The attorneys at Goldenberg Heller & Antognoli, P.C. have extensive experience representing plaintiffs and defendants in complex class action litigation across the country.  Feel free to contact us today at (800) 782-8492.

Timeline of Key Events in Settlement between St. Louis Rams and PSL Owners

The $24 million class action settlement between the St. Louis Rams and the individuals who purchased personal seat licenses (PSLs), is currently undergoing formal review and approval by the United States District Court.  For more information on the settlement, click here. To help you understand the legal process and important dates and deadlines in the… Continue reading

The $24 million class action settlement between the St. Louis Rams and the individuals who purchased personal seat licenses (PSLs), is currently undergoing formal review and approval by the United States District Court.  For more information on the settlement, click here.

To help you understand the legal process and important dates and deadlines in the settlement process, Goldenberg Heller & Antognoli has created the following timeline, which we will update as the dates become known:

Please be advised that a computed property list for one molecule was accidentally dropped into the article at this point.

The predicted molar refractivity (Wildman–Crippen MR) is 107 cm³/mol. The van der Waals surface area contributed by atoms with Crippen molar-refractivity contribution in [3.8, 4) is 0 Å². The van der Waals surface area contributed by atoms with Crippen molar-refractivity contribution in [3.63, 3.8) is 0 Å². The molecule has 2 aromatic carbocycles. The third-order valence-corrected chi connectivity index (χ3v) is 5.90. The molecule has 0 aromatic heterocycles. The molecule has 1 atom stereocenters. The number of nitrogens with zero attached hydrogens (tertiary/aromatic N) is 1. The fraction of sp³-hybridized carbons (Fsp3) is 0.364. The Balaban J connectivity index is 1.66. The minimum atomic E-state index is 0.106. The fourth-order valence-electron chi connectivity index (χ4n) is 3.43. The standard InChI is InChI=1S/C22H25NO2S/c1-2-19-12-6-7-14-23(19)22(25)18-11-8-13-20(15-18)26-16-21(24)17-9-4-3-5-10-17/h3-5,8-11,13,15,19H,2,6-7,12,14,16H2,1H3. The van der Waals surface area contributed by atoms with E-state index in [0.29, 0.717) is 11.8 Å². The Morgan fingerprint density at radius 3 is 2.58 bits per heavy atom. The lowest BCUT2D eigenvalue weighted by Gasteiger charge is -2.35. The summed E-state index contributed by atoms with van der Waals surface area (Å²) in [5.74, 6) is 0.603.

Action

 

Date

 

The Motion for Preliminary Approval is filed

December 5, 2018
The Court issues its Preliminary Approval Order

January 24, 2019
The Settlement Website goes live at www.ramspslclassactionsettlement.com

February 16, 2019
The first of 3 consecutive weekly Publication Notices is printed in the Sunday edition of the St. Louis Post Dispatch

February 17, 2019
E-mail and Postcard Notice of the Settlement is sent out to Class members

February 19, 2019
Deadline for Class members to opt-out of the Settlement or object to its terms

April 9, 2019
The Court conducts a Final Approval Hearing to rule on objections to the settlement and determine whether the settlement should be approved as fair and reasonable

June 24, 2019
Deadline to file a claim

August 23, 2019
The Court issues its Final Approval Order

June 24, 2019
The “Effective Date” of the Settlement Agreement
July 24, 2019

Claims Administrator provides counsel a list of all claims qualifying for payment

On or before December 1, 2019
Payment of Qualifying Claims
On or before December 31, 2019

For more information, or to file a claim, please visit the settlement website www.RamsPSLClassActionSettlement.com.